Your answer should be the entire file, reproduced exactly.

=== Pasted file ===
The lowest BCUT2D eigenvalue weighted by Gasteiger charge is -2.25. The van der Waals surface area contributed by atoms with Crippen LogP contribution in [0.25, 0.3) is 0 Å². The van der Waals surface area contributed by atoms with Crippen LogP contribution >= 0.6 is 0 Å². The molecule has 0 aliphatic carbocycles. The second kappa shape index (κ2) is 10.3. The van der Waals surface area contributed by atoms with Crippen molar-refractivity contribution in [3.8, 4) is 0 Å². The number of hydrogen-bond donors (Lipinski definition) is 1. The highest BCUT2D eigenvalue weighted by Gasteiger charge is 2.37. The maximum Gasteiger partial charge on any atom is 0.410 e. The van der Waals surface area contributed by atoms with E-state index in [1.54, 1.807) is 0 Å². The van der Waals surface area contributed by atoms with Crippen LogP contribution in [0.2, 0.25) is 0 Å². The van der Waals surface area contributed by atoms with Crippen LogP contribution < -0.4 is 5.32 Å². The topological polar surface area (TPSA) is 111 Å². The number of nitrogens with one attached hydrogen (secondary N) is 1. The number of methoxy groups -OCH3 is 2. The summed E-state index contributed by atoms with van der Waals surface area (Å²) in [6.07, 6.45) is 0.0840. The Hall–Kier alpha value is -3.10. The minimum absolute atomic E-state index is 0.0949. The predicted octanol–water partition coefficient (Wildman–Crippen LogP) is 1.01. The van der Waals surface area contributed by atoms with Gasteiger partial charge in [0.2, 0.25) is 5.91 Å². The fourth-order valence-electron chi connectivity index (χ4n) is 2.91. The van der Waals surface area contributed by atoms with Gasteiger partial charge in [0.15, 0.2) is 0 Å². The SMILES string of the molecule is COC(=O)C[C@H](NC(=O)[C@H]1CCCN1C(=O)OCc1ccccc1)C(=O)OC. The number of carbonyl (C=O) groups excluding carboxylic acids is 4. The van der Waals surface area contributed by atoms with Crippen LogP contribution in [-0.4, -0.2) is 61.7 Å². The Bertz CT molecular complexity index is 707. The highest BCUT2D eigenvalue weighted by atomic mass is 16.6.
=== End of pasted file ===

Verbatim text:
The lowest BCUT2D eigenvalue weighted by Gasteiger charge is -2.25. The van der Waals surface area contributed by atoms with Crippen LogP contribution in [0.25, 0.3) is 0 Å². The van der Waals surface area contributed by atoms with Crippen LogP contribution >= 0.6 is 0 Å². The molecule has 0 aliphatic carbocycles. The second kappa shape index (κ2) is 10.3. The van der Waals surface area contributed by atoms with Crippen molar-refractivity contribution in [3.8, 4) is 0 Å². The number of hydrogen-bond donors (Lipinski definition) is 1. The highest BCUT2D eigenvalue weighted by Gasteiger charge is 2.37. The maximum Gasteiger partial charge on any atom is 0.410 e. The van der Waals surface area contributed by atoms with E-state index in [1.54, 1.807) is 0 Å². The van der Waals surface area contributed by atoms with Crippen LogP contribution in [0.2, 0.25) is 0 Å². The van der Waals surface area contributed by atoms with Crippen LogP contribution < -0.4 is 5.32 Å². The topological polar surface area (TPSA) is 111 Å². The number of nitrogens with one attached hydrogen (secondary N) is 1. The number of methoxy groups -OCH3 is 2. The summed E-state index contributed by atoms with van der Waals surface area (Å²) in [6.07, 6.45) is 0.0840. The Hall–Kier alpha value is -3.10. The minimum absolute atomic E-state index is 0.0949. The predicted octanol–water partition coefficient (Wildman–Crippen LogP) is 1.01. The van der Waals surface area contributed by atoms with Gasteiger partial charge in [0.2, 0.25) is 5.91 Å². The fourth-order valence-electron chi connectivity index (χ4n) is 2.91. The van der Waals surface area contributed by atoms with Gasteiger partial charge in [0.15, 0.2) is 0 Å². The SMILES string of the molecule is COC(=O)C[C@H](NC(=O)[C@H]1CCCN1C(=O)OCc1ccccc1)C(=O)OC. The number of carbonyl (C=O) groups excluding carboxylic acids is 4. The van der Waals surface area contributed by atoms with Crippen LogP contribution in [-0.4, -0.2) is 61.7 Å². The Bertz CT molecular complexity index is 707. The highest BCUT2D eigenvalue weighted by atomic mass is 16.6.